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Buried Alive.

Buried Alive Buried Alive is an actual case study focusing on document retention. The video is important to anyone who creates, saves, or destroys documents.

In this study, an organization is defending itself against legal action, and the video focuses on the need for complying with document retention plans and schedules. Each segment effectively dramatizes the impact of improper document handling.

Viewers are reminded that information takes many different forms and is stored on all kinds of media, especially paper. Managing the retention of these documents can make the difference between staying on top and being buried.

The purpose of the video is to point out how important having and following a document retention policy is. The tape focuses mainly on procedures for paper retention as opposed to computer media storage and retention.

The objective of creating a retention policy is to clean up unnecessary records, free up space, and make retention and retrieval more effective. In this company, a good system reduced the cost of document storage and the time employees spent searching for specific documents. Viewers are reminded continuously to follow a retention policy by the book and stay on schedule because of the cost of storing excess records. The tape suggests employees take the following steps:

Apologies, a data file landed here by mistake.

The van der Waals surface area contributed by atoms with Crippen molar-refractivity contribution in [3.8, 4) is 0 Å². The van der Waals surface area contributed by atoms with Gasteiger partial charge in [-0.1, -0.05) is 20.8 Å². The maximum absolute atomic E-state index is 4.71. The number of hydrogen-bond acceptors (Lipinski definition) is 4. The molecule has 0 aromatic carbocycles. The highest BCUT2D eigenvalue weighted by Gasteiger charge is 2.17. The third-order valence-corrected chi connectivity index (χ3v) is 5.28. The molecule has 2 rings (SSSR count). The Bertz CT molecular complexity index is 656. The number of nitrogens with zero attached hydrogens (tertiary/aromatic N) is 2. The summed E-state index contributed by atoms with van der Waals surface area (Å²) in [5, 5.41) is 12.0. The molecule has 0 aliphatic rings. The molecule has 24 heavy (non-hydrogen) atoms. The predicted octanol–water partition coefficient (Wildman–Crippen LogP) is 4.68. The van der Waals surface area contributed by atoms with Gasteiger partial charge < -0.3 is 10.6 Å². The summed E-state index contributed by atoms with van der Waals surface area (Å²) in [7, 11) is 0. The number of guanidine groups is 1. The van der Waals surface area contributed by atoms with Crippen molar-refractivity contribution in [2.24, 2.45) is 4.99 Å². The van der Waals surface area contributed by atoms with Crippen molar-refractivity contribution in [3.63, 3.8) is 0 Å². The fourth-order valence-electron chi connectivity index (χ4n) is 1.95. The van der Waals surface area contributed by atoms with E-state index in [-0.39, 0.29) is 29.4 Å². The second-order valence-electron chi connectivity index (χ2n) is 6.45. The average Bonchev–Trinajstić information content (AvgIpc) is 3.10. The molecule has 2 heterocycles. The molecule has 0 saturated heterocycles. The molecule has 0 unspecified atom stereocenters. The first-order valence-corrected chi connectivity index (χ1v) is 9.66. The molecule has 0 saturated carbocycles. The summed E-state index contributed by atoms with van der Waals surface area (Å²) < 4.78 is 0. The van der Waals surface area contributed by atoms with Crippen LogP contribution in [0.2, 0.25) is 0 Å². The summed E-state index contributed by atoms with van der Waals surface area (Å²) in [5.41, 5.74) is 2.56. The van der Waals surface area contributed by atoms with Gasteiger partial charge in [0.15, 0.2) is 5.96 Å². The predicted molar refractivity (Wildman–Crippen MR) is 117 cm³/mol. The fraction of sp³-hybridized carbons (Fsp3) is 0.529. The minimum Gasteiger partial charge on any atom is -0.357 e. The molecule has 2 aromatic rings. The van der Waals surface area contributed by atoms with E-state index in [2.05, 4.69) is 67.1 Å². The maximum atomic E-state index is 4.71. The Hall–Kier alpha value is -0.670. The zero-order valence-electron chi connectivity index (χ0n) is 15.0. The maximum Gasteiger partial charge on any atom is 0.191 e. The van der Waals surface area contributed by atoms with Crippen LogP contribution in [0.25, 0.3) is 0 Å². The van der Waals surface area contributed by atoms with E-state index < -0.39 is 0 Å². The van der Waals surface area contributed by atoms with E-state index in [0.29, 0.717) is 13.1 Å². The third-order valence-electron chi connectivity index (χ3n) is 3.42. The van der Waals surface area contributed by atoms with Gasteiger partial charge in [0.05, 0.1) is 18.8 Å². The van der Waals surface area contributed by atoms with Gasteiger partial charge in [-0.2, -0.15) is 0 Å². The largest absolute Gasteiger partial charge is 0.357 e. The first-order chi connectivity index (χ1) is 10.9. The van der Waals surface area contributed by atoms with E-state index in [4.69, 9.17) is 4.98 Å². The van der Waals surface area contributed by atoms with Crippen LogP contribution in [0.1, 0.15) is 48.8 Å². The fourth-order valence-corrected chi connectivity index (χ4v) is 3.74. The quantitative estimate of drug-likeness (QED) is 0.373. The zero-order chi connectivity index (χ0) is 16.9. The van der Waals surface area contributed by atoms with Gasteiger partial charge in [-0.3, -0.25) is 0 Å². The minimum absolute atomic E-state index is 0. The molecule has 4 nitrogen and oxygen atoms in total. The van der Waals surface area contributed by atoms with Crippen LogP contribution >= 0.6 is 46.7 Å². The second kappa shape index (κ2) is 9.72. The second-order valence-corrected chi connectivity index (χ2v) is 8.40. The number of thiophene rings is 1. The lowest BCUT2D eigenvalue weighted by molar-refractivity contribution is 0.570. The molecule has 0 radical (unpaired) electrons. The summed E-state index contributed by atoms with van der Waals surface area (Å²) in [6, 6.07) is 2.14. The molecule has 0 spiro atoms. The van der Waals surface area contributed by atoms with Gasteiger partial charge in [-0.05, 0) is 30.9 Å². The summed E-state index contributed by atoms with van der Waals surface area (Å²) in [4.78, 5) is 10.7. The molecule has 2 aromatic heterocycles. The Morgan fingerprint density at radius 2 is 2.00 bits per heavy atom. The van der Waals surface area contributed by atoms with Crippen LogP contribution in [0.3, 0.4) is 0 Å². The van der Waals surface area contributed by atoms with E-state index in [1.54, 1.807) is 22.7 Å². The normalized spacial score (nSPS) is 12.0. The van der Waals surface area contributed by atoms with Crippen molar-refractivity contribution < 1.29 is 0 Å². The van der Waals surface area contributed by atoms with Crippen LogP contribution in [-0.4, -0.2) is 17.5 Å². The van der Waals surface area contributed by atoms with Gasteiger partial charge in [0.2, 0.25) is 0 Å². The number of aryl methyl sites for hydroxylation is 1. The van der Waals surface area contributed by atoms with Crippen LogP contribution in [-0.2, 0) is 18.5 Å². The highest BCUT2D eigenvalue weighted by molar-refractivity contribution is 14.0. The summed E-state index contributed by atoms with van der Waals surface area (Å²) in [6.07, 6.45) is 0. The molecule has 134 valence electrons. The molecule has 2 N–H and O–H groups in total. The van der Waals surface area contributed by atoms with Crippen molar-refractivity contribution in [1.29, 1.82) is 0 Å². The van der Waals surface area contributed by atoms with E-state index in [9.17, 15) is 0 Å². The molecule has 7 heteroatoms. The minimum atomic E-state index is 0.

* Don't be a "just-in-case" document saver.

* retain and destroy systematically.

* Segregate records according to the retention timetable.

* Retain only for legal, operational, or archival needs.

* Don't retain unscheduled temporary materials like drafts, reminder notes, worksheets, or extra copies.

In this case, improperly retained records preserved a trail of ambiguous language, opinions, criticism, and remarks that were turned into evidence against the organization. Viewers learn from these mistakes that wording should accurately reflect an organization's concern with ethics and compliance with laws, safety, and proper practices. This video clearly depicts the consequences of accumulating excess documents or destroying documents haphazardly.
COPYRIGHT 1990 American Society for Industrial Security
No portion of this article can be reproduced without the express written permission from the copyright holder.
Copyright 1990 Gale, Cengage Learning. All rights reserved.

Article Details
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Author:Sobol, Michael I.
Publication:Security Management
Article Type:Video Recording Review
Date:Sep 1, 1990
Previous Article:A guide to the 1990 ASIS exhibits September 10-12.
Next Article:Locking the Door.

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